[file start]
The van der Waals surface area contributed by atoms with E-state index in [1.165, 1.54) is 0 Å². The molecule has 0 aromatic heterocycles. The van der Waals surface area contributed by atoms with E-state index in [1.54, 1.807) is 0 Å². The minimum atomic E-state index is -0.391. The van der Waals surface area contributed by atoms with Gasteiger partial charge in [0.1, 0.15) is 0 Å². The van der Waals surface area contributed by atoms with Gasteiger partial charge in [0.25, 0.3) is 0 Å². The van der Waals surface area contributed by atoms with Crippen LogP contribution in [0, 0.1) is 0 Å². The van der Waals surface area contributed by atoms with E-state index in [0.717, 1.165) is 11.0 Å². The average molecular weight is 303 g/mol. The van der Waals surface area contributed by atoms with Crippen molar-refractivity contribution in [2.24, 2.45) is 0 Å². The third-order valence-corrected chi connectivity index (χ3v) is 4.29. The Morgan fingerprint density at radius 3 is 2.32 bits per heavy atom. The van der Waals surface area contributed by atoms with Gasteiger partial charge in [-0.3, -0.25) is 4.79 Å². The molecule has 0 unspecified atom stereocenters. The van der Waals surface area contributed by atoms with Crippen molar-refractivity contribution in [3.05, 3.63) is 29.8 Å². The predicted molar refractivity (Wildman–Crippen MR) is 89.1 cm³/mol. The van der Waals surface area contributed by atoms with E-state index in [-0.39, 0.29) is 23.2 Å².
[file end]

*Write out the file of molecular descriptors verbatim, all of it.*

The van der Waals surface area contributed by atoms with E-state index in [1.165, 1.54) is 0 Å². The molecule has 0 aromatic heterocycles. The van der Waals surface area contributed by atoms with E-state index in [1.54, 1.807) is 0 Å². The minimum atomic E-state index is -0.391. The van der Waals surface area contributed by atoms with Gasteiger partial charge in [0.1, 0.15) is 0 Å². The van der Waals surface area contributed by atoms with Gasteiger partial charge in [0.25, 0.3) is 0 Å². The van der Waals surface area contributed by atoms with Crippen LogP contribution in [0, 0.1) is 0 Å². The van der Waals surface area contributed by atoms with E-state index in [0.717, 1.165) is 11.0 Å². The average molecular weight is 303 g/mol. The van der Waals surface area contributed by atoms with Crippen molar-refractivity contribution in [2.24, 2.45) is 0 Å². The third-order valence-corrected chi connectivity index (χ3v) is 4.29. The Morgan fingerprint density at radius 3 is 2.32 bits per heavy atom. The van der Waals surface area contributed by atoms with Gasteiger partial charge in [-0.3, -0.25) is 4.79 Å². The molecule has 0 unspecified atom stereocenters. The van der Waals surface area contributed by atoms with Crippen molar-refractivity contribution in [3.05, 3.63) is 29.8 Å². The predicted molar refractivity (Wildman–Crippen MR) is 89.1 cm³/mol. The van der Waals surface area contributed by atoms with E-state index in [-0.39, 0.29) is 23.2 Å².